Language is layered and complex and for those who have specific language learning difficulties acquiring English as a second or foreign language is more challenging than we often realise.
A previous post has dealt with some of the reasons why students may not be progressing as quickly as teachers may think they should. Still, before discussing learning differences due to neurodevelopmental disorders, let’s look at the English language and see what inherent problems the language itself brings to the foreign or second language classroom.
Some of our students may encounter difficulties in learning a second or foreign language due to differences between their native language and English in:
• phonology (sound system)
• semantics (meanings)
• morphology (word structure)
• syntax (sentence structure)
• orthography (writing system)
Similarities and differences in the above language components in languages can influence the ease of the acquisition of the four basic language skills, speaking, listening, reading, and writing of the target language being taught.
So what is so difficult about English?
Sounds – Phonology
Different languages have different sound systems and the closeness or similarity of the sound system or phonology of a native language to that of the target language affects greatly the ability to acquire a language successfully or not.
English has 24 consonant sounds – about the same number as other languages. Regrettably, it also has around 22 distinct vowel sounds. Even more regrettably, since there are only 26 letters in the alphabet, almost every sound can be spelled in more than one way, using different letters or letter combinations. To confuse the learner more, the same letter combinations can be pronounced differently.
A complex sound structure can cause inaccurate pronunciation and difficulties with listening and reading comprehension and spelling. In fact, it can hinder the whole language learning process especially if a student has phonological perception and awareness problems.
Spelling – Orthography
Into the bargain, English has over 80 basic spelling patterns – all of which have exceptions (through, though, tough, cough) and because of all the changes in pronunciation over time but not in spelling, hundreds of homophones exist – write, right, rite. It is also possible to find words with the same pronunciation but without any letters in common – you / ewe, for example. No wonder spelling errors are rife in written assignments.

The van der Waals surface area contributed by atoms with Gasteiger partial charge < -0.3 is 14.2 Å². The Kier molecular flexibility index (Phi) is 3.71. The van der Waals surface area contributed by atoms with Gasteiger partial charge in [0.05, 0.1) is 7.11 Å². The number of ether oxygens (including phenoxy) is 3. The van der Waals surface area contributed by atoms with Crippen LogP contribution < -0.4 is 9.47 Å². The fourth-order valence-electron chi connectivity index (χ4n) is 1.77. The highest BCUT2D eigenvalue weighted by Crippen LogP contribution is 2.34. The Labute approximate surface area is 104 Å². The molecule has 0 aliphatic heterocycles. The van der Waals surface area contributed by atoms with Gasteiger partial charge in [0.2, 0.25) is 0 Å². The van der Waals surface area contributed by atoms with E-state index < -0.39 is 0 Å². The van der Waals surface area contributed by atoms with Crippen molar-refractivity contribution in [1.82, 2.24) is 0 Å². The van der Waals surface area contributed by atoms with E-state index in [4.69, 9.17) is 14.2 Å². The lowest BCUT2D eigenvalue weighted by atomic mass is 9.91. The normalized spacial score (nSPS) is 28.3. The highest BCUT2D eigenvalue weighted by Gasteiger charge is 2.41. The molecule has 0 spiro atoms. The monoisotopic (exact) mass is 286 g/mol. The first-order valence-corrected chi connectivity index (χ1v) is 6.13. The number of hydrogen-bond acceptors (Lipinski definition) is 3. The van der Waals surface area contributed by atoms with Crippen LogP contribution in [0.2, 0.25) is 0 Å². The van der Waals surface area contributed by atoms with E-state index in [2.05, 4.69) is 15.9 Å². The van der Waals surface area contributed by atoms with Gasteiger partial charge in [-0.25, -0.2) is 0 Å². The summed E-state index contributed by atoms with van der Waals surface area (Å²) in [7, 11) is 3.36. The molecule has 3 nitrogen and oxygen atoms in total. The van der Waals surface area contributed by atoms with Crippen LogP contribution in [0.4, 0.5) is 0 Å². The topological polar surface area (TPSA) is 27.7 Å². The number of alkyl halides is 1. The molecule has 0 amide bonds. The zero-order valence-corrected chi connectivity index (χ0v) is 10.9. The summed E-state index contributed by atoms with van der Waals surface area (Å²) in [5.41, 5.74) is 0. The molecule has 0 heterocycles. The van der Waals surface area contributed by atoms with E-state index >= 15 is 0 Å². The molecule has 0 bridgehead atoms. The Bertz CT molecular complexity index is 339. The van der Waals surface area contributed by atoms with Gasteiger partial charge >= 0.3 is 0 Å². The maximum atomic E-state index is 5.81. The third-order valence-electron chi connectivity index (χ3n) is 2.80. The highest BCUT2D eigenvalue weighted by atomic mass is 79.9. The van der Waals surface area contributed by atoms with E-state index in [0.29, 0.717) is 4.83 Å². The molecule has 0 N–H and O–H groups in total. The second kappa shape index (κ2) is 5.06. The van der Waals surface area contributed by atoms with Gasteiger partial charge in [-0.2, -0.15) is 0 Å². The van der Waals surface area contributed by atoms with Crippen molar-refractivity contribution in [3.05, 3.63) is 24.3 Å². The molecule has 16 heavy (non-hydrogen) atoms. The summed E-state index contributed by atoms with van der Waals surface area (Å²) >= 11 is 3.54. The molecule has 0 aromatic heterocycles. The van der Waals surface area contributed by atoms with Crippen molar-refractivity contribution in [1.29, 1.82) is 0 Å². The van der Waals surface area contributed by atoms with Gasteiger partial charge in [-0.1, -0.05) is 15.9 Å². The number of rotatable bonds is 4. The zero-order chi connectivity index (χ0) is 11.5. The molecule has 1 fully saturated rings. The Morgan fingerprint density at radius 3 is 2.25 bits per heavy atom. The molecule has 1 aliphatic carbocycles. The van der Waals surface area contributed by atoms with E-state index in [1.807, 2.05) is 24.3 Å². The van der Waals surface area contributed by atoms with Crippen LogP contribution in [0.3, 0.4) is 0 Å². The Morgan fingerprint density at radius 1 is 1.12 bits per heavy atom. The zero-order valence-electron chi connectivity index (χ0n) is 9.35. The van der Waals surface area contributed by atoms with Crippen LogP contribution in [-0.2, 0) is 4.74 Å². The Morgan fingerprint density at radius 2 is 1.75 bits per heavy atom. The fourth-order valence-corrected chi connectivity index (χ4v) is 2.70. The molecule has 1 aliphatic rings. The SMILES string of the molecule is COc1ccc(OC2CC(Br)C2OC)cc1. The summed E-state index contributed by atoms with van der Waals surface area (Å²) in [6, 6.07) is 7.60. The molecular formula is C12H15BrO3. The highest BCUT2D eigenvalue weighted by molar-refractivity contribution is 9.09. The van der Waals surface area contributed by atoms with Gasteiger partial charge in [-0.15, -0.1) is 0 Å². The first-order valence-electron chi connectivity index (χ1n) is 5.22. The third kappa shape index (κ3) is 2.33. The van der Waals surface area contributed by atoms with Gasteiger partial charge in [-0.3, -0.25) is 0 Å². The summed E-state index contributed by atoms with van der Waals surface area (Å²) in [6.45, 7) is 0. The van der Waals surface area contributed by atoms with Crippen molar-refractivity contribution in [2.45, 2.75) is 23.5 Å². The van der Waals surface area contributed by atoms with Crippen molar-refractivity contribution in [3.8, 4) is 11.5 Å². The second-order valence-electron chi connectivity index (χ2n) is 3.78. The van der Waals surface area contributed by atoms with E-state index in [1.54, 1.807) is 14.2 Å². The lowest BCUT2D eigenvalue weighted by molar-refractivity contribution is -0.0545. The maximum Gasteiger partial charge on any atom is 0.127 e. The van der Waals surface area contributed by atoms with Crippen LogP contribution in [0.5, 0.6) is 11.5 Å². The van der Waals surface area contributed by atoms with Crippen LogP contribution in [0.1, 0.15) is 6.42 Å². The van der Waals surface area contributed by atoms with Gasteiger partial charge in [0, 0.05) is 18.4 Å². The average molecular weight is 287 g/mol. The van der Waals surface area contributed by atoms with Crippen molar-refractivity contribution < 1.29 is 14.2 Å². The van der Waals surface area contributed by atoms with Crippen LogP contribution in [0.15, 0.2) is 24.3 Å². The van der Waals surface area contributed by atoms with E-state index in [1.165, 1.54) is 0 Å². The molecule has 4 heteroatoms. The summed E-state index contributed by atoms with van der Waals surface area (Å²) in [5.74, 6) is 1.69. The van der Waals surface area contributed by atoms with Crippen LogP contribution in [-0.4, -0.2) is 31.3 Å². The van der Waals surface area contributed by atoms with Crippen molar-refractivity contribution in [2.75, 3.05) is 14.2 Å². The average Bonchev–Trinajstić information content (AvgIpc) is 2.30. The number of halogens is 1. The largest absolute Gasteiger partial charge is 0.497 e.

English also has the most complex tense and aspect system of any Germanic language. Even though there are only three times: past, present and future, English has 24 active and passive tenses that are formed by conjugating main verbs or by adding modal or auxiliary verbs.
Just to complicate matters, the name of the tense can be vague: Present simple sometimes refers to the future but it never refers to “now”. Past tenses, with the help of conditionals, can describe present events (If I had my purse with me, I would buy the book) and future events (If you come tomorrow, you can buy the book then).
Apart from times, tenses and aspects, English vocabulary also has its drawbacks. The history of the development of the English language has resulted in a very large vocabulary, rich in collocations and phrasal verbs and a wide selection of prefixes and suffixes. For example, you can negate using un, il, dis, mis, a, in. Are there rules for when you apply these morphological chunks? Yes, sure, but just as many exceptions.
So, if your students are struggling, firstly, consider, could some aspect of the English language be diversely different from the same language component in their native language and is it possible that this difference is affecting the speed and ease of language acquisition?
What can you do now?
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Copyright Lesley Lanir. Contact the author to obtain permission for republication.
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